Arrows on the left in Figure 3.7 point to object discovery rules (distributed in the Windows Server 2003 Base OS management pack) that discover disk partitions, logical disks, and physical disk attributes using WMI queries. In the lower (Details) portion of the center pane, we can see the actual WMI query strings used when discovering Windows logical disks (in this case looking for attributes such as what file system is in use and whether the volume is compressed).
Of course, disk partitions as well as logical and physical disks are highly interrelated object classes. Physical disks can contain multiple disk partitions, which in turn may contain multiple logical disks. Logical disks can span multiple disk partitions and physical disks.
Notice in Figure 3.7 that the target column of the discovery rules for a particular object type such as "Windows Server 2003 Disk Partition" identifies the object type that hosts the discovered type. For example, the Windows Server 2003 Operating System (OS) hosts Windows disk partitions; therefore, the Discover Windows Disk Partitions object discovery rule targets the Windows Server 2003 OS object type (or class).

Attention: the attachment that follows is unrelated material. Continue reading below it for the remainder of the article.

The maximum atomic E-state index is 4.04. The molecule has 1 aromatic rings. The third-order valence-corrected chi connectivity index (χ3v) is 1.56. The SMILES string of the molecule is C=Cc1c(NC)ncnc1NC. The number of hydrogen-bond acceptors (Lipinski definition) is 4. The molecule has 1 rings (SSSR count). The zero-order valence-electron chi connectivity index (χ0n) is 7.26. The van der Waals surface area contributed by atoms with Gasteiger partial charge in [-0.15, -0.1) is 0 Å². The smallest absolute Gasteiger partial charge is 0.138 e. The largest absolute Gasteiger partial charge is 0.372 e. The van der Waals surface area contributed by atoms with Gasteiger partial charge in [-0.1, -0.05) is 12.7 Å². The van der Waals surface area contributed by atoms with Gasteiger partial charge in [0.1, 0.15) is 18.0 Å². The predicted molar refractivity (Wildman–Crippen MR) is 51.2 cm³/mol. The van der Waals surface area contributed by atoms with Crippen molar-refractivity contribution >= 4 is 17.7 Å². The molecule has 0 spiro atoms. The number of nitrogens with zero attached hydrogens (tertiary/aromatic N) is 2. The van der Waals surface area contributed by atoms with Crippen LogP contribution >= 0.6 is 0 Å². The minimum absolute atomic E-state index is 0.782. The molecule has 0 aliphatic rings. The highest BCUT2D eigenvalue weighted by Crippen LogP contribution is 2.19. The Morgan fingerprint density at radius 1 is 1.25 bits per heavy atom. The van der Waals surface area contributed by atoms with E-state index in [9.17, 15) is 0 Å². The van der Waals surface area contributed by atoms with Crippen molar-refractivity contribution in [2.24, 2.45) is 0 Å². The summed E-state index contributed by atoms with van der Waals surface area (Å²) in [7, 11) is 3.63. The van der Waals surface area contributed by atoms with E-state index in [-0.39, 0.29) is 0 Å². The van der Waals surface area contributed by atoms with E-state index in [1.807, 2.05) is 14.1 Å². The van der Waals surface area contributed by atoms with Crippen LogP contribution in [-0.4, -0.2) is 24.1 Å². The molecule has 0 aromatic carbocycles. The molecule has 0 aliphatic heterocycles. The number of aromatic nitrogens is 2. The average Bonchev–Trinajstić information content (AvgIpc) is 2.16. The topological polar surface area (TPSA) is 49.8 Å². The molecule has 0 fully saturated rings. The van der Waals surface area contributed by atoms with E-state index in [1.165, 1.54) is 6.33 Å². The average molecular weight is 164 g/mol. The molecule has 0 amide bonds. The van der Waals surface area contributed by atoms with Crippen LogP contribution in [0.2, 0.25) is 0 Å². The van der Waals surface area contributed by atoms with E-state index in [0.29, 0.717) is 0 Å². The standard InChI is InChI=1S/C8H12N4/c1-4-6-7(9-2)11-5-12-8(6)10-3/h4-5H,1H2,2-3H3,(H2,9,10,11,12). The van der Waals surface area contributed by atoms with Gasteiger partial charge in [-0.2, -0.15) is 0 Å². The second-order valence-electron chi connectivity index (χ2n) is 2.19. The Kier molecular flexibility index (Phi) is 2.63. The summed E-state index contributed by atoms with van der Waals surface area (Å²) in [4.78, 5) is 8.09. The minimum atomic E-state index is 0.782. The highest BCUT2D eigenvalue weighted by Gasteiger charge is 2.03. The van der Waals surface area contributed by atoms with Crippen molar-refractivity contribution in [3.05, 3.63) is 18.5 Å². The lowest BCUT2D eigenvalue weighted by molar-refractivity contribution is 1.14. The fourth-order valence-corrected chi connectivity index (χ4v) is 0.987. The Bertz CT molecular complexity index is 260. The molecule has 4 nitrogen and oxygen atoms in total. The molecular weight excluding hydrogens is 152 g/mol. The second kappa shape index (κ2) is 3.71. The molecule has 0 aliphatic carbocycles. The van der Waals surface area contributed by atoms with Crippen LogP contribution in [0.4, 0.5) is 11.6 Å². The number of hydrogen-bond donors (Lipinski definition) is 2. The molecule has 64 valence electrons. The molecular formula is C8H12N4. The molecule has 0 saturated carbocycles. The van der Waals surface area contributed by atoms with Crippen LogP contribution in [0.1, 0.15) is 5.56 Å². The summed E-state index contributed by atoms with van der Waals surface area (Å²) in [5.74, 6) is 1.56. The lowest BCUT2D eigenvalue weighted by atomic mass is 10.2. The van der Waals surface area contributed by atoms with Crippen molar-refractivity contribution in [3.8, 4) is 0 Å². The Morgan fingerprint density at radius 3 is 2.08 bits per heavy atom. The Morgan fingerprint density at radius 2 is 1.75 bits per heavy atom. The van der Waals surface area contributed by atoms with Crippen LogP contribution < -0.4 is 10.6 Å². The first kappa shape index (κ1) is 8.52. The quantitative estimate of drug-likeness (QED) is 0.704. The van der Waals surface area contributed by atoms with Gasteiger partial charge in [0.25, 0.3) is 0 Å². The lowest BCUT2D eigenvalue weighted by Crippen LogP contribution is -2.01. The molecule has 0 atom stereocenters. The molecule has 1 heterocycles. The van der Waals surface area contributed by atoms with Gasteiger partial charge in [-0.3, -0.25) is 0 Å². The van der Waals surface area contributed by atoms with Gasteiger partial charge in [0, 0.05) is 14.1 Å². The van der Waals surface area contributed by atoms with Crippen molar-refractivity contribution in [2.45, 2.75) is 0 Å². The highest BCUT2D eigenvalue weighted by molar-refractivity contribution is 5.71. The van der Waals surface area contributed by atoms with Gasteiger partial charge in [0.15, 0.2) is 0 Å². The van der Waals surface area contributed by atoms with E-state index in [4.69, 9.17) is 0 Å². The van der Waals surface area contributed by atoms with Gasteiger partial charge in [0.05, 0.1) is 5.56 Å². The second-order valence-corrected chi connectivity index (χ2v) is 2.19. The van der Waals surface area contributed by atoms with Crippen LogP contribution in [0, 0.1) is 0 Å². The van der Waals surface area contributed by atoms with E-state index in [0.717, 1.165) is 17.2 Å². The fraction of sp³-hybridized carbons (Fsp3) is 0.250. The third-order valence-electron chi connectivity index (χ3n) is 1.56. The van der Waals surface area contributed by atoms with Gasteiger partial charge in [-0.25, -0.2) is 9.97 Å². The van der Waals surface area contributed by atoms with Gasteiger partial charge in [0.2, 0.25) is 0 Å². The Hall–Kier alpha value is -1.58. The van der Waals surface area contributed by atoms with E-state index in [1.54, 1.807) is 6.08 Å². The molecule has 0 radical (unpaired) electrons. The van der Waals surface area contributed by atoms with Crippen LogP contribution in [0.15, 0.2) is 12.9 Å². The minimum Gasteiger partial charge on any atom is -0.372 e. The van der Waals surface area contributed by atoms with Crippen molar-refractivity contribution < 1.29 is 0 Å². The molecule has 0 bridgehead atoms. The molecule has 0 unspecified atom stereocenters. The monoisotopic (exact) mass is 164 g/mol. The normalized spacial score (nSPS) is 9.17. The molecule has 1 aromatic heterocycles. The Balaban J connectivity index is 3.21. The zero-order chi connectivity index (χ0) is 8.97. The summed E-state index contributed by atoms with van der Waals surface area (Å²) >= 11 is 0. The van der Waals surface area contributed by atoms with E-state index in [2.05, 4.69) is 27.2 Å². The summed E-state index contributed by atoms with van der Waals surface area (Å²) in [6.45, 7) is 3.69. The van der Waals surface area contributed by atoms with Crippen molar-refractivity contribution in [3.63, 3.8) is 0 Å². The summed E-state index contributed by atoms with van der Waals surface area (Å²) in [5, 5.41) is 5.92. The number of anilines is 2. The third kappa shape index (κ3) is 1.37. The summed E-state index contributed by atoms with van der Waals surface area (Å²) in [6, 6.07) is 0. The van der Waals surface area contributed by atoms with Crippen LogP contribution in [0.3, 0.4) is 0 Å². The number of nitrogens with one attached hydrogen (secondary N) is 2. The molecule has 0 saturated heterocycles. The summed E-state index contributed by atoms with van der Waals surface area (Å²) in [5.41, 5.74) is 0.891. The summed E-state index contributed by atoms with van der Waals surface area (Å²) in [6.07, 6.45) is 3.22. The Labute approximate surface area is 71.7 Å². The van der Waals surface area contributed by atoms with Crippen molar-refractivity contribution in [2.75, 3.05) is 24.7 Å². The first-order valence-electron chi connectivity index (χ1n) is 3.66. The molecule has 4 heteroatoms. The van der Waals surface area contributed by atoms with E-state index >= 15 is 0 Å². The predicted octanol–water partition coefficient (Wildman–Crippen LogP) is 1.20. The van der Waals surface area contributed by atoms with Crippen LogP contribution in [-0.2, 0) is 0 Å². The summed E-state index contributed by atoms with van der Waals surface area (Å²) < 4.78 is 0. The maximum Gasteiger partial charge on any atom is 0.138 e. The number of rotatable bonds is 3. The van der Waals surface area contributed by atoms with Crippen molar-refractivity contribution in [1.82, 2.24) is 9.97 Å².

Relationship discovery rules operate in addition to object discovery rules. Object discovery rules use WMI or other probes to locate managed objects and populate the Operations database with actionable object attributes. This enables relationship discovery rules to look at object properties for particular discovered attributes that indicate a dependence, hosting, or containing relationship.
After the Windows Server 2003 Base OS management pack discovers various disk objects, it also discovers the relationships between these classes of disk objects using separate relationship discovery rules. See the relationship discovery rules called out in Figure 3.8. The four relationship discovery rules in this example identify the relationships between physical disks and disk partitions, and between disk partitions and logical disks.
Figure 3.8 Both object and relationship discovery rules are associated with most object types, or "classes."
After object and relationship discovery is complete, the Operations database is populated with the object's descriptive data (its attributes). Now OpsMgr can begin performing the primary work of the management pack, managing the state of the object's health model.
Every class, or object type, has a health model. The status, or health, of even the simplest managed object is represented by a health model. A model is a collection of monitors. We will be covering monitors in detail later in the "Monitors" section of this chapter. As we add monitors, we enrich the health model.